The Journal Gazette
 
 
Tuesday, April 25, 2017 1:00 am

Vouchers can't make rural schools great again

Jill Long Thompson

Last week, U.S. Education Secretary Betsy DeVos visited the Van Wert Public Schools, a rural school district serving about 2,200 students.

According to reports of her visit, a number of protesters spoke out against her support of vouchers.

The demonstrators expressed concern that public schools had lost funding to charter and private schools over the past several years.

Public schools are a cornerstone of communities, and they are a very important component of the rural infrastructure.

As a candidate, Donald Trump campaigned on a promise to strengthen our nation's infrastructure.

Rural voters, believing he would make their communities great again, overwhelmingly supported him.

But his policies actually undermine the infrastructure of small towns and rural counties.

For example, he and DeVos are working to expand education voucher programs across the country, which would be very damaging to the rural economy.

For rural communities, in particular, voucher programs create a business model that simply will not work. Running a rural school is very challenging because the resources are always limited, and oftentimes scarce.

Vouchers encourage the creation of small private schools. But, we don't need more schools in rural communities; we need more resources to strengthen the schools we have. Increasing the number of schools means increasing the overhead, which is why vouchers dilute resources even further.

A school voucher program is the education policy equivalent of a county highway program that would give residents money to build little private roads anywhere they want.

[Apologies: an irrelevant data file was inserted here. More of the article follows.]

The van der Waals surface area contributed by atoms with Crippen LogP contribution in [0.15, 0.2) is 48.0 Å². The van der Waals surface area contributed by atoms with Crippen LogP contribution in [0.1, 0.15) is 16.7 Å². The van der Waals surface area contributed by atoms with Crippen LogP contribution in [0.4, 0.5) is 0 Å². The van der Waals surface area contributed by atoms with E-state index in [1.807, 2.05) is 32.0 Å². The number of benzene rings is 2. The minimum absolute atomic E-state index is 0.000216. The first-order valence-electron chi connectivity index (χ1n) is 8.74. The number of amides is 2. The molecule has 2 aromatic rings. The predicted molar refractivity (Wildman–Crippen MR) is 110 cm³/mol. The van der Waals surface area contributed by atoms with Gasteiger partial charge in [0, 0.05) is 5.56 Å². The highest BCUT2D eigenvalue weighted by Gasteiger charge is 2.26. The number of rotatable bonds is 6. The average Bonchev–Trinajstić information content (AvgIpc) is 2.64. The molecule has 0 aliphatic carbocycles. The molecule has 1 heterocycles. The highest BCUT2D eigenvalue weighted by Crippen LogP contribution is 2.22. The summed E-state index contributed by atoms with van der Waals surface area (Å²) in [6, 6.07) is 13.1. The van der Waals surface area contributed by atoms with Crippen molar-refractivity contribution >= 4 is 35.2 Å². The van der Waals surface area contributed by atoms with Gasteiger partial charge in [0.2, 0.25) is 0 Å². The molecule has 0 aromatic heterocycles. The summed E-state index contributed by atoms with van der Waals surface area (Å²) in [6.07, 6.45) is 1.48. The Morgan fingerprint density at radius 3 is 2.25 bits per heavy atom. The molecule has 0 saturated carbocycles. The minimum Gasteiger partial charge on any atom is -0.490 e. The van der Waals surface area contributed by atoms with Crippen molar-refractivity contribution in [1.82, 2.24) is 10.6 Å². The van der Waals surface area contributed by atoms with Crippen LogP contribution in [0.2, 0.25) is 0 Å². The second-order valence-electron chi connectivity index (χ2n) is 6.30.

That would not only be costly and inefficient; it would not serve the community's transportation needs.

One must look no further than our own state, with its aggressive voucher program, to see the problems it causes for small rural school systems.

Since 2011, Indiana has shifted $520 million into the state voucher program.

Unfortunately, many of the schools receiving the vouchers have not performed as well as the public schools that lost funding because of the vouchers.

A voucher program is not the solution to the challenges facing public education.

According to the Penn Wharton Public Policy Initiative at the University of Pennsylvania, “Studies of the federally funded (Washington, D.C.) voucher program found that there was no conclusive evidence that vouchers affected student achievement. In fact, children who were given the school voucher performed no better in math and reading than the children who weren't given vouchers.”

Additionally, “Similar studies of the longest-running school voucher program in the country in Milwaukee actually found that public school students outperformed voucher students at every grade level on the statewide reading and math tests.”

My husband and I are products of rural public schools. We live on a farm in the same district where my husband completed his elementary and high school education, and where he and his father both served on the local school board.

I know firsthand what the public school means to a rural community. Our school is not just a place to educate our children, but also a vehicle for bringing people together. Our local school is a big part of our identity.

I can think of nothing more important to the rural infrastructure than schools. President Trump's voucher policies would cause irreparable harm to communities across rural America.

Jill Long Thompson is a former member of Congress from Indiana. She is also a former USDA Undersecretary for Rural Development. She is a visiting associate professor at the Kelley School of Business and the School of Public and Environmental Affairs at Indiana University Bloomington.


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